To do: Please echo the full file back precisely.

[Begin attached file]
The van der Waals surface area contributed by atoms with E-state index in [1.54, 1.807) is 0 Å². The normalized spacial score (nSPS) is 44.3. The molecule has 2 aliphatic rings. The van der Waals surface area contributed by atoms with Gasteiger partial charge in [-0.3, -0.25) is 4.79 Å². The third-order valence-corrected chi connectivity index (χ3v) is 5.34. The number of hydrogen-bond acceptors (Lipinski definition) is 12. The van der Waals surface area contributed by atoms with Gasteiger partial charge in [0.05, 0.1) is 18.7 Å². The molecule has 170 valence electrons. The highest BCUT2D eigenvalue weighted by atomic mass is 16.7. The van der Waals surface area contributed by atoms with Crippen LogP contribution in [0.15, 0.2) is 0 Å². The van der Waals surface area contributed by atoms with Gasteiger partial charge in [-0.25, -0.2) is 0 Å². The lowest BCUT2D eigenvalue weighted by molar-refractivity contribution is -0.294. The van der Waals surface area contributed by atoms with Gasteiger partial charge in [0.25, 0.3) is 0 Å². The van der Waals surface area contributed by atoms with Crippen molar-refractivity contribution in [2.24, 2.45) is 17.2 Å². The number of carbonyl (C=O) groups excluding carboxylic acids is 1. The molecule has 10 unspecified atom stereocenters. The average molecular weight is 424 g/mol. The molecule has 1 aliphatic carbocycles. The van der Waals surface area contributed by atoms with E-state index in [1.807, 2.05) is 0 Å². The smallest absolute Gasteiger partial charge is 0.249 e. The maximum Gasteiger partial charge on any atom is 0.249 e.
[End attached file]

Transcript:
The van der Waals surface area contributed by atoms with E-state index in [1.54, 1.807) is 0 Å². The normalized spacial score (nSPS) is 44.3. The molecule has 2 aliphatic rings. The van der Waals surface area contributed by atoms with Gasteiger partial charge in [-0.3, -0.25) is 4.79 Å². The third-order valence-corrected chi connectivity index (χ3v) is 5.34. The number of hydrogen-bond acceptors (Lipinski definition) is 12. The van der Waals surface area contributed by atoms with Gasteiger partial charge in [0.05, 0.1) is 18.7 Å². The molecule has 170 valence electrons. The highest BCUT2D eigenvalue weighted by atomic mass is 16.7. The van der Waals surface area contributed by atoms with Crippen LogP contribution in [0.15, 0.2) is 0 Å². The van der Waals surface area contributed by atoms with Gasteiger partial charge in [-0.25, -0.2) is 0 Å². The lowest BCUT2D eigenvalue weighted by molar-refractivity contribution is -0.294. The van der Waals surface area contributed by atoms with Gasteiger partial charge in [0.25, 0.3) is 0 Å². The van der Waals surface area contributed by atoms with Crippen molar-refractivity contribution in [2.24, 2.45) is 17.2 Å². The number of carbonyl (C=O) groups excluding carboxylic acids is 1. The molecule has 10 unspecified atom stereocenters. The average molecular weight is 424 g/mol. The molecule has 1 aliphatic carbocycles. The van der Waals surface area contributed by atoms with E-state index in [1.807, 2.05) is 0 Å². The smallest absolute Gasteiger partial charge is 0.249 e. The maximum Gasteiger partial charge on any atom is 0.249 e.